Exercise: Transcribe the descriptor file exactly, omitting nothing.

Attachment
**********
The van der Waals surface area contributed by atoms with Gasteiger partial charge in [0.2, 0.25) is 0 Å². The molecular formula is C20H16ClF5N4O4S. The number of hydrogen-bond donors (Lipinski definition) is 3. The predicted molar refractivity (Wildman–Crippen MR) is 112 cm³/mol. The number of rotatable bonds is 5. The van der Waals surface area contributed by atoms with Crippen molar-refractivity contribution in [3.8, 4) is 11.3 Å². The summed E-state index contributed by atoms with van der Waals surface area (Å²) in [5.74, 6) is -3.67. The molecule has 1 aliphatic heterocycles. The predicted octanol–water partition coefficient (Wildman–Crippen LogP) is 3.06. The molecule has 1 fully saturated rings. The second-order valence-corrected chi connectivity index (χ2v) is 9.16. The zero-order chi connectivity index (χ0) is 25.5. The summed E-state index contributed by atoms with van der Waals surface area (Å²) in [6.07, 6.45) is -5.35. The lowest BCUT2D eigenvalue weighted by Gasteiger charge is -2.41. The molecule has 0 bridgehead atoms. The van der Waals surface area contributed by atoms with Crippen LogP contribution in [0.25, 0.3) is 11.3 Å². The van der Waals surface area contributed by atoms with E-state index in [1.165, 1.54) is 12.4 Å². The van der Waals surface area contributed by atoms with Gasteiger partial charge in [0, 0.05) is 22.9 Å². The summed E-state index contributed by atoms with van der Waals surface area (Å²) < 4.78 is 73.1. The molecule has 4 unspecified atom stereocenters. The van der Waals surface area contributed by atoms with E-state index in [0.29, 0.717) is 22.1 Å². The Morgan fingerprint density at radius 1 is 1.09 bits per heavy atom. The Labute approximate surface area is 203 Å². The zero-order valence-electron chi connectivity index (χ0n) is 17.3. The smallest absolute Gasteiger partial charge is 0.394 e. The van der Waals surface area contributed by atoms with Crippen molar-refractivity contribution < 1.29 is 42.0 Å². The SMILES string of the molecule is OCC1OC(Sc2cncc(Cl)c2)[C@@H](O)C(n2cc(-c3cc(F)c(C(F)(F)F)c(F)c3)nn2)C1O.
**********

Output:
The van der Waals surface area contributed by atoms with Gasteiger partial charge in [0.2, 0.25) is 0 Å². The molecular formula is C20H16ClF5N4O4S. The number of hydrogen-bond donors (Lipinski definition) is 3. The predicted molar refractivity (Wildman–Crippen MR) is 112 cm³/mol. The number of rotatable bonds is 5. The van der Waals surface area contributed by atoms with Crippen molar-refractivity contribution in [3.8, 4) is 11.3 Å². The summed E-state index contributed by atoms with van der Waals surface area (Å²) in [5.74, 6) is -3.67. The molecule has 1 aliphatic heterocycles. The predicted octanol–water partition coefficient (Wildman–Crippen LogP) is 3.06. The molecule has 1 fully saturated rings. The second-order valence-corrected chi connectivity index (χ2v) is 9.16. The zero-order chi connectivity index (χ0) is 25.5. The summed E-state index contributed by atoms with van der Waals surface area (Å²) in [6.07, 6.45) is -5.35. The lowest BCUT2D eigenvalue weighted by Gasteiger charge is -2.41. The molecule has 0 bridgehead atoms. The van der Waals surface area contributed by atoms with Crippen LogP contribution in [0.25, 0.3) is 11.3 Å². The van der Waals surface area contributed by atoms with E-state index in [1.165, 1.54) is 12.4 Å². The van der Waals surface area contributed by atoms with Gasteiger partial charge in [0, 0.05) is 22.9 Å². The summed E-state index contributed by atoms with van der Waals surface area (Å²) < 4.78 is 73.1. The molecule has 4 unspecified atom stereocenters. The van der Waals surface area contributed by atoms with E-state index in [0.29, 0.717) is 22.1 Å². The Morgan fingerprint density at radius 1 is 1.09 bits per heavy atom. The Labute approximate surface area is 203 Å². The zero-order valence-electron chi connectivity index (χ0n) is 17.3. The smallest absolute Gasteiger partial charge is 0.394 e. The van der Waals surface area contributed by atoms with Crippen molar-refractivity contribution < 1.29 is 42.0 Å². The SMILES string of the molecule is OCC1OC(Sc2cncc(Cl)c2)[C@@H](O)C(n2cc(-c3cc(F)c(C(F)(F)F)c(F)c3)nn2)C1O.